proud of It.
t rn.l.oi tlia nrt!1rA sro to SleeD
lu ini.h" - r
while a law and order detective steals
their records. In New York they stay
awake to help the criminals rob the
people. Our two largest cities are
not a credit to American civuiiwuuu.
nl ... lnnff hrldPA flVPf the PO-
tomac will be a creditable memorial
of the grand skedaddle from the first
If -success results from effort to
grow tobacco at West Stayton, the
Oregon cigar will cure the habit.
Old-age pensions for pjstai em
ployes is no more. "raw" than pay to
retired Army and Navy people.
Easter and Spring . will arrive to
gether, on authority of the groundhog.
Annther New York banker has been
sent to Atlanta, to an early near-deatn.
Mr. Groundhog would better have
stayed out and kept on his furs.
Judge Guthrie is fooling with a
short circuit af Kansas City.
How would the Venus de Milo look
in a hobble skirt?
Eli what! California rejecting
HOW TO OBTAIN 600D ROAD 4.AWS
If Lobbies Would Leave galena, L esca
lators coma Aecemplian sunjrmin.
T.ATIREL. Or- Jan. 31. (To the Edi
tor.) In The Oregonian January it
appeared an article written by Ferd
Groner, of Hillsboro, In which he In
dorsed the road measures framed by
the Grange. I am a neighbor of Mr.
Groner and am familiar with the road
conditions in this part of the state,
having lived in this locality for 16
I desire to oer a friendly criticism,
as I Aa not believe this bill would give
us much relief.
I, like the writer, will state that 1
am an ordinary farmer living 19 milas
southwest of Portland and nine miles
from any railroad, and have received
very little income from my so acres o.
land, as I started in the green timber.
I have two wagons, one hack, one bus
gy and one cart, also a wheelbarrow.
This measure proposes to raiao
state fund from two sources: (1) A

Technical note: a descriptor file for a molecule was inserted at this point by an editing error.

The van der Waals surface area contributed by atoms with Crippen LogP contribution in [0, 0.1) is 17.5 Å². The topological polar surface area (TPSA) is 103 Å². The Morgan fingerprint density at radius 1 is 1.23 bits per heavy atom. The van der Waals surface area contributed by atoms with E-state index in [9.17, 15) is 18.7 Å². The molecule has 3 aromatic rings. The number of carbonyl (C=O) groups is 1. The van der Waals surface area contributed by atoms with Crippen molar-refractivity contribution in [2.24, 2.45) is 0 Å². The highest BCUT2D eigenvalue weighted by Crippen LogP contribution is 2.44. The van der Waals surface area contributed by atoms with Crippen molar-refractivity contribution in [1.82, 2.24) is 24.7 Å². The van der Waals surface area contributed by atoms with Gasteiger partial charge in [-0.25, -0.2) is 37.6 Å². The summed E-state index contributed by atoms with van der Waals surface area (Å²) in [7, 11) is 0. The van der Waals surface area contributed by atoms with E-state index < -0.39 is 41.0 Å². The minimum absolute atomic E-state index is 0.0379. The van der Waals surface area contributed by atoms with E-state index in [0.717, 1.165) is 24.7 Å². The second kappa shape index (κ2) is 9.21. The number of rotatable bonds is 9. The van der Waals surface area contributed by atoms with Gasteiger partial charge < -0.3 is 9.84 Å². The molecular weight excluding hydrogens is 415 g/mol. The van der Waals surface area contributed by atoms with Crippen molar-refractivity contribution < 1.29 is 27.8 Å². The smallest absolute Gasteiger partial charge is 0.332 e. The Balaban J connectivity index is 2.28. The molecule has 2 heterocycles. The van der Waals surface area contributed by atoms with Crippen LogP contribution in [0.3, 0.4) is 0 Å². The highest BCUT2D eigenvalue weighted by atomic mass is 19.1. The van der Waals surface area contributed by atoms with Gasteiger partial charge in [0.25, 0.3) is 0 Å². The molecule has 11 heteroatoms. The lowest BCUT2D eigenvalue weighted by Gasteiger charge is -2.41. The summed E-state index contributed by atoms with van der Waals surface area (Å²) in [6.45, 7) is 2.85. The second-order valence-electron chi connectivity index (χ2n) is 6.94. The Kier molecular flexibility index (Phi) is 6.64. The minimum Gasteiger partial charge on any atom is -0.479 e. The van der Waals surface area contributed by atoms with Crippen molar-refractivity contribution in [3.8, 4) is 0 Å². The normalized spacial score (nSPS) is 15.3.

license tax of 25 cents per horsepower
on all vehicles that travel the roads ct
this state, buggies and wagons oased
txr, min-ihr nf horses or animals
used to propel each vehicle. That is to
say. a wagon drawn ny iour
would be taxed as a four-horsepower
vehicle, a hack drawn by two horses
would be taxed as a two-liorsepower
vehicle, a buggy that is drawn by two
horses in the Winter and one in the
Summer would be taxed as a one-an l-a-half
-horsepower vehicle, a cart would
be taxed as a one-horsepower vehicle,
a t ha tha whAAlhnrmw
ana i li ii. -- - - iVl
would be placed on the free list From
this license tax we wouiu rowi.o v,
000. (2) A direct tax of mill, pro
vlding 1450,000; total from the twi
Now, the proposed expenditures are
as follows: The sum of 1 2.000 to be
. . . v, . malnUnlnM of the
Set ttUUV i I'l lug .,.-- -
office of the State Highway Engineer
. i eclll) Anfi
and his ass-.stanis; osianct, !."
Twenty-five per cent of the balance
Is to be turned over to tne otate men
way Engineer to be used at bis discre
w Kno. Tha remainder,
.ro'cAA T n.acii m a iq tn ha divided
among the 24 counties, which would be
$14,073. bz lor eacn cuuuu. .e
ton County, with her 45 road districts.
i j . tfi9 7i ni HiRtrict: Road
District No. 31, in which I live, has 46
miio of roads: tnereiore we ui
nave pci .....w.
I will say that 1 have lived In the
i , I. a mil.
United States 33 years, ana nave ream
, , .. i .4;..aT, BtntM nnrl ter
ritories. I have swung the pick and
-i t MLnaila and nublid hi8Th-
ways, and have taken lessons In the
great college or observation.
In the Summer of 1879,1 worked on
a Government highway in Sweden b
contract, and at times I worked with
the engineers. Sweden passea mo
i . .. 1 ., ... nt rnnil hulldiniT CBU
turies ago, and for that reason we have
Inherited laeas mat. may .o..
even in this state but can any good
come from Nazareth?
. , .. - t... etnn wranfir
uiuuci oajo - - -
ling and get to some common-senBe
pian iBiti win & 1 .i.o-...
Yes, we elect representatives to tne
Legislature to mane our ii"".
member the road bills that were passed
by tne last iigisiiuo ....
vrr a . J ,. 1 .. ..-, iwl - WA rTTI PTT1
ernor nwi i"w -'
ber the dlMerent bills that went down
to dereat at the last election.
. ...... I nf thA T.eerislature
there are road bills presented by the
Grange, oy tne notei inou
tion, by the PaclHc Highway Associa
tion, and I presume by the "windjam